Comment: A case of mistaken identity

Just what does Australia Day mean and how should we celebrate it? We mistake the holiday because it mistakes us, writes Craig Hildebrand-Burke.

Just what does Australia Day signify and how should we celebrate it? We mistake the meaning of the national holiday because it mistakes who we are, writes Craig Hildebrand-Burke.

With another Australia Day behind us, it is worth considering just how clear we are on what we’ve actually celebrated. This long weekend marks twenty years since all states and territories formally celebrated Australia Day on January 26th, commemorating the day Captain Arthur Phillip landed at Port Jackson and took ‘formal possession’ of the colony. That Australia Day has only become a recent public holiday tradition speaks to our shortsighted view of national identity.

Unfortunately, it seems in the last few years the only tradition the country seems intent on establishing on January 26th is public drunkenness, a fact that has caused much consternation in sections of the media in the last few weeks. Whether drunken violence is the epidemic some claim it to be matters not this long weekend, what’s more important is whether this is the image we have of ourselves. We seem so enamoured with white settlement in Australia that we only see fit to express it through inebriation.

Australia Day has in a short time become an excuse to extend the summer holiday. It speaks less to our sense of national identity and more to our reluctance to embrace the reality of our nation. While significant for other reasons, January 26th has little relevance to Australia as a federated country, and even less to the far more established indigenous history of the land. We mistake the holiday because it mistakes us.

What are young Australians to make of all this? What is the country we are creating for them? The fact that this year has begun with the Minister for Education throwing the national curriculum into new levels of discombobulation illustrates the divide between how we see and celebrate our country and how it actually is. Kevin Donnelly and Christopher Pyne make no secret of returning the study of Australian history back to a Western-oriented perspective. To develop the ‘good, long-term education policy’ that Pyne is intent on creating requires a good, long-term perspective of the country. To do this would be to acknowledge what Australia Day is: an incidental date in the history of the land.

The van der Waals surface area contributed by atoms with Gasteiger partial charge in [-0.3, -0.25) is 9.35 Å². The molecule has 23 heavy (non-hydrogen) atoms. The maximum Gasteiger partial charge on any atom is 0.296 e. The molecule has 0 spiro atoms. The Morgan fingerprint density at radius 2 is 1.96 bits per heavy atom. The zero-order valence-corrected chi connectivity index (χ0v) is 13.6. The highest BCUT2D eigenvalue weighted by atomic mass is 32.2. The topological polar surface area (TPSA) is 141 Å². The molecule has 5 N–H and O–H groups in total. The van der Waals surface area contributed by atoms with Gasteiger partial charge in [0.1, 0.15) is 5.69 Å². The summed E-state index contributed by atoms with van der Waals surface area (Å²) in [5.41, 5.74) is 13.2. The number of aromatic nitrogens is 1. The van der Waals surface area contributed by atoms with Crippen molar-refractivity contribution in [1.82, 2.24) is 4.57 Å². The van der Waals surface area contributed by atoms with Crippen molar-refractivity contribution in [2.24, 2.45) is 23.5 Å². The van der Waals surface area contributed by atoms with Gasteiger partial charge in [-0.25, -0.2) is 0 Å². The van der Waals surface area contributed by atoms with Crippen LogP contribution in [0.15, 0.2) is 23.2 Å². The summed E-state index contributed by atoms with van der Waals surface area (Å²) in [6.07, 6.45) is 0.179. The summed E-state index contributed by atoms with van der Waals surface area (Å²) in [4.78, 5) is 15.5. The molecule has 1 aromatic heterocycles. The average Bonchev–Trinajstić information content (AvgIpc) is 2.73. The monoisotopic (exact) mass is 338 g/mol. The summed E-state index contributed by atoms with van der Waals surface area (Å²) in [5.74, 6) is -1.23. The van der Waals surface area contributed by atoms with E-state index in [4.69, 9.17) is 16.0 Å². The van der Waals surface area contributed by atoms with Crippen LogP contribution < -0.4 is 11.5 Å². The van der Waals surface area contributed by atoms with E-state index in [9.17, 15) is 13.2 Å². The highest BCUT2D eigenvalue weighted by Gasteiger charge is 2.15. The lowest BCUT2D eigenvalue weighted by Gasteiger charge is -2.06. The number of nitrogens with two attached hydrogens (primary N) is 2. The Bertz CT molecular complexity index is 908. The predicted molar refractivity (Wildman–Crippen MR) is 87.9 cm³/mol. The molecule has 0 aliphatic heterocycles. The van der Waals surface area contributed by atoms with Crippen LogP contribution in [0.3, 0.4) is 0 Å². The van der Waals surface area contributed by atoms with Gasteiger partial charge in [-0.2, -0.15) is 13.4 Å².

Donnelly, handpicked by Christopher Pyne to head a review into the national curriculum, claims Australian students must have a ‘balanced and objective’ view of the country, but this is not possible when that view is distorted beyond clarity. Students and teachers are aware Australia as a nation was not established on January 26th in 1788. The classrooms of 21st century Australia owe as much or as little to that date as they do to Federation Day, ANZAC Day, the hanging of Ned Kelly, the life of William Lanne or Edith Cowan’s election to parliament.

The way current curriculum implements Australian history acknowledges the breadth and complexity of our nation, without reducing it to a series of events around white settlement. Under Donnelly and Pyne’s thinking, our indigenous history is merely a footnote - a ‘prism’ - to serve as a backdrop to the debt that Australia owes to Judeo-Christian values. So too with multiculturalism, shunted aside in favour of ‘the benefits of Western civilisation.’ Such thinking is myopic, and drives a wedge between communities, particularly when we have the well-established Invasion Day protests that occur each year. The defacing of James Cook’s family home displays the end result of such rhetoric from politicians.

There is nothing positive to be gained from forcing a country to accept a divisive date as nation-defining. We need to allow young Australians to see the land as a varied and growing nation, and we need to celebrate our long and diverse origins in a better way than we currently do. Pyne and Donnelly have to realise that their words and actions are harmful to our students, and that their vision of Australia is incongruous with the ‘peaceful, tolerant and open society’ they claim to want. For this to happen, we cannot allow the government to whitewash Australian history for the students. We can’t allow Australia Day to become a defining day of insults and jingoism.

We still don’t know what Australia is as a country. As a federated nation, we are too few and too young to have any clear view of ourselves. The best we can do, for young Australians especially, is to allow an open understanding of our country and our country’s potential, and not prioritise events in our past to the detriment of others with greater meaning.

Craig Hildebrand-Burke is a writer and teacher from Melbourne.

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